By Kaleigh Simental
In our last post, we spoke about the stages of change and how they can be moved through at varying speeds. When couples come to counseling and one is placed firmly in Precontemplation with no desire to move forward, it may be better to consider individual therapy for the partner who is further along in the stages of change. The partner in Preparation or Action will be ready to change and ensure that it occurs, and individual therapy could help them make the changes that they want to see in their life. For the partner in Precontemplation, it is their decision to be a part of those changes or not.
A partner may not always choose to participate in the changes their counterpart is going to make. Looking at this from the STRONG Model of Safety, Trust, Respect, Openness, Nurturing, and Generosity, there can be some fundamental disconnects in the relationship when one partner wants a change in the relationship and the other does not see a problem.
Safety is jeopardized when one partner refuses to accept the pain that is caused when issues go unaddressed, jeopardizing the foundation of the relationship. Without knowing that their safety and security will be considered, it can be hard to develop a sense of trust between a couple when one partner refuses to ever accept that change needs to occur. Leave safety behind and it can be difficult to have any of the other pillars of a healthy relationship.
Before moving forward in the couples’ counseling process, sometimes it is helpful for a couple to assess the needed changes in front of them. The first step in this process is figuring out how ready each of you are for a change. Start by asking yourself, and having your partner ask themselves, questions such as what changes do you want to see in your relationship? What would be different in your life if your relationship were different? How ready are you to make a change? These are great ways to spark open conversations with your partner about your relationship and assess where you both are in the stages of change.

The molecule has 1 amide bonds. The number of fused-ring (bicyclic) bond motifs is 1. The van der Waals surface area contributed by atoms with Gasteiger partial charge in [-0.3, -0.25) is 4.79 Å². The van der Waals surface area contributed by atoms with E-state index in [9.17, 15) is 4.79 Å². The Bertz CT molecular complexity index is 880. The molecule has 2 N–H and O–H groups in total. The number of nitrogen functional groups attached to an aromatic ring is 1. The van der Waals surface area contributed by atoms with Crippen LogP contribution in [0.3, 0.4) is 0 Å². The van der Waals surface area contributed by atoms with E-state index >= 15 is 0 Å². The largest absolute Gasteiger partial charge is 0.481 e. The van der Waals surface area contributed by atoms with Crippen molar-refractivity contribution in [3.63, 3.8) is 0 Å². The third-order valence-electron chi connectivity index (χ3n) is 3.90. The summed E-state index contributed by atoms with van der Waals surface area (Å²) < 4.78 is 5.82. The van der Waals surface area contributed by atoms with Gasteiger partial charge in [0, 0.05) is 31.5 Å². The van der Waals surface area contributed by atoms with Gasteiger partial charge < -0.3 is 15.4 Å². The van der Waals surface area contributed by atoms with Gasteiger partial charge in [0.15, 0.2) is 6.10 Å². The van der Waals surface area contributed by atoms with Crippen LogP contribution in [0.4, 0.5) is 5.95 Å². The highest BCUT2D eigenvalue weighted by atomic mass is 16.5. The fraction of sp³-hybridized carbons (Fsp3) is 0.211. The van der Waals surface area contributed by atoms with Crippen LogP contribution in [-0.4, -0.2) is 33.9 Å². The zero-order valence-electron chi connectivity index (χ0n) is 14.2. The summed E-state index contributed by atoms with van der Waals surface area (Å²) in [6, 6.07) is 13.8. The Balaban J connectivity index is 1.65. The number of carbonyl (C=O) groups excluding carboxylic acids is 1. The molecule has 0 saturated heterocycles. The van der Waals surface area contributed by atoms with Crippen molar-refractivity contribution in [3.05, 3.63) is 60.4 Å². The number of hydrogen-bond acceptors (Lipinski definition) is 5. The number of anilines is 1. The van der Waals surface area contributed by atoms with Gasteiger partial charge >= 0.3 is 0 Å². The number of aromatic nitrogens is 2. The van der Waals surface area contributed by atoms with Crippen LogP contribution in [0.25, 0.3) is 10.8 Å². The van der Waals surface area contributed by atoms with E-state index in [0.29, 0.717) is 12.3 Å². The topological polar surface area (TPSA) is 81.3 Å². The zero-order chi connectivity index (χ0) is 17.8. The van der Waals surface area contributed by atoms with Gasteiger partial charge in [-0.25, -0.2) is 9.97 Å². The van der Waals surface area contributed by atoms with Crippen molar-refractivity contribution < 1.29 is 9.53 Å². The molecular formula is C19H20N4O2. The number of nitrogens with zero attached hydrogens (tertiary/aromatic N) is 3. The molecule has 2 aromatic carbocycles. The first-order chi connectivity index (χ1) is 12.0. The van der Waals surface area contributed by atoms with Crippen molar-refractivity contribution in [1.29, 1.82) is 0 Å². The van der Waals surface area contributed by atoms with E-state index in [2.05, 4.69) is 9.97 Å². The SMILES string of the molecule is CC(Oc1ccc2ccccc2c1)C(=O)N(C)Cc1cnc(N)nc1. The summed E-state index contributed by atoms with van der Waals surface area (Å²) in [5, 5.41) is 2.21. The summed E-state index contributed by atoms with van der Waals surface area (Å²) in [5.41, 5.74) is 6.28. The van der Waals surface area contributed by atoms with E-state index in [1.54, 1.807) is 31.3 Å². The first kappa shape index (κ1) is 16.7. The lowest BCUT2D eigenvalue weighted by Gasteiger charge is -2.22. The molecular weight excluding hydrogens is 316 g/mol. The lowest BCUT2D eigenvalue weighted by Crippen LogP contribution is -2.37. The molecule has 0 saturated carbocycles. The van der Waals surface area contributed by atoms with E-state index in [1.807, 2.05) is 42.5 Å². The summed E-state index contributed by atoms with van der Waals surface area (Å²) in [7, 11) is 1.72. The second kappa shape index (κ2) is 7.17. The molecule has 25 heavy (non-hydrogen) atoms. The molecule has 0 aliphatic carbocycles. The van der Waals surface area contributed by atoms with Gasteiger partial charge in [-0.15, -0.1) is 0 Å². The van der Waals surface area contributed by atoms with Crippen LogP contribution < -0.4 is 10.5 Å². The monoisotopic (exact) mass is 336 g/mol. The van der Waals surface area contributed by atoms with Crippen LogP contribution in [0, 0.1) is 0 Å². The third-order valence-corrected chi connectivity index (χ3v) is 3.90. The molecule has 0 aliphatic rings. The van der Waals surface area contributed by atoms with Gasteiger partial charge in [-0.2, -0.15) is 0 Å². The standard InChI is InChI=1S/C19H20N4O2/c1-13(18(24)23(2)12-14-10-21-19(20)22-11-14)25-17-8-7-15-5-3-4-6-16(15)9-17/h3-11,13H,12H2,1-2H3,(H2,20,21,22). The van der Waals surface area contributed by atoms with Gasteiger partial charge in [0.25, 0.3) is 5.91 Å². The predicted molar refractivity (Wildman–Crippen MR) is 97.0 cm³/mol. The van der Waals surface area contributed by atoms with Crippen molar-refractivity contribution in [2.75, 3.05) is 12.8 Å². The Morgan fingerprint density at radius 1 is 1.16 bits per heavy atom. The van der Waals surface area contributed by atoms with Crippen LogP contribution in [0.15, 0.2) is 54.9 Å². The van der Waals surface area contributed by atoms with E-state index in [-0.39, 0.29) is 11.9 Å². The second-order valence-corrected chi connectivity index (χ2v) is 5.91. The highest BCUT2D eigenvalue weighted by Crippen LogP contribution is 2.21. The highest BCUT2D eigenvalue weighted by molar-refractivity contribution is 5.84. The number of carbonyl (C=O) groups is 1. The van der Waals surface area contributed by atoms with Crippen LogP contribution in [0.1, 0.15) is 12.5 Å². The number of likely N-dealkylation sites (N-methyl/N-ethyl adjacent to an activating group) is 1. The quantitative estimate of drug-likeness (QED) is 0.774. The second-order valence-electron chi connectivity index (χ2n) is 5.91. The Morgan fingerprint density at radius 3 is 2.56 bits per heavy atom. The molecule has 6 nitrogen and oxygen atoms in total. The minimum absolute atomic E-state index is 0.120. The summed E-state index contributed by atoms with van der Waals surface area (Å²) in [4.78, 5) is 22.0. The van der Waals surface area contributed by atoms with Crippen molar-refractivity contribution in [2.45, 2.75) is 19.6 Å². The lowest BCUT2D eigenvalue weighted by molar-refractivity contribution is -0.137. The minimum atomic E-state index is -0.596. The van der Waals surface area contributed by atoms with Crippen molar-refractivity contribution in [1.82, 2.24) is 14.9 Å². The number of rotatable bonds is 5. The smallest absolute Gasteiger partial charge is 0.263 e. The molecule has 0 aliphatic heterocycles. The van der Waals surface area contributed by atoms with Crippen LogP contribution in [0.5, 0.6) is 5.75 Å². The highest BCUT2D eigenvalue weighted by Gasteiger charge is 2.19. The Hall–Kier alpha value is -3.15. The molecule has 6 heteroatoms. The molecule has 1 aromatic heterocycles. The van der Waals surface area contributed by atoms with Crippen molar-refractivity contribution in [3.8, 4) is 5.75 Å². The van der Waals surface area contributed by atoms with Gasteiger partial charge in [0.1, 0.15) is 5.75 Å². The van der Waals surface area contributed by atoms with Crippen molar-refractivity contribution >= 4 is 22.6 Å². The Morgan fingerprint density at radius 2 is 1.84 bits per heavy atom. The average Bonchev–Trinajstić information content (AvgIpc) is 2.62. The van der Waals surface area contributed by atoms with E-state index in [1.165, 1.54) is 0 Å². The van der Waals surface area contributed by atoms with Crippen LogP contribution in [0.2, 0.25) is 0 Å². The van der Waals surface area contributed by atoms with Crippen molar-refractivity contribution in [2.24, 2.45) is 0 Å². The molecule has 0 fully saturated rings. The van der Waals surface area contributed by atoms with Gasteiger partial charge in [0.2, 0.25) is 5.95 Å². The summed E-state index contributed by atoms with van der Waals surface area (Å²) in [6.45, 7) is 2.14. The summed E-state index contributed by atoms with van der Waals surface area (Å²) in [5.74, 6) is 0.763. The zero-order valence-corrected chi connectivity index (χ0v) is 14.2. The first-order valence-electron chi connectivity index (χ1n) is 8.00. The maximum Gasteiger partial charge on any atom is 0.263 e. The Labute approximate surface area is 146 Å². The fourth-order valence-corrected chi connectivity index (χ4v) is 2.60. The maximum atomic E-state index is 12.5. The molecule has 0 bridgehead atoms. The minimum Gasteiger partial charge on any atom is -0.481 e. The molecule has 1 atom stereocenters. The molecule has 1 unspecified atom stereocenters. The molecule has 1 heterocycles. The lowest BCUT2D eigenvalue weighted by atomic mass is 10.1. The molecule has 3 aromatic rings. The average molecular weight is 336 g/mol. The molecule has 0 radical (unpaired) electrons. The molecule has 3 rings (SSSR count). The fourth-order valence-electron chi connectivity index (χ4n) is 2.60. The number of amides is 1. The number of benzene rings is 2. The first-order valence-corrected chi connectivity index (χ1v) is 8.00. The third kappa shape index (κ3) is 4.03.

If these questions feel too big to discuss alone, there is a process known as Discernment Counseling that can help couples decide the best path forward for themselves and assess the steps that would be required to change the relationship. Working with a therapist who is trained in Discernment Counseling can help couples further assess their readiness to make a change and give them the tools that they need to decide what the healthy next step is for their relationship.
Navigating change in life and relationships can be difficult, but the one thing that stays certain is that change will happen. You will change throughout your life and so will your partner. How can you ensure that your relationship won’t fall prey to the changes of life and tear you apart? One way to do that is to embrace the changes and look for ways your changes can bring you together, STRONG.
Remember that no matter where you or your partner are in the stages of change, it’s possible to work together to ensure that you both feel safe, heard, and ready for whatever change lies ahead.
This is part two of a four part series on Change in a Relationship by ASRBC interns Kaleigh Simental and Gabriella Gutierrez. Learn more about our team here or book a session with Kaleigh, by visiting www.austinstrongrbc.com/meet-kaleigh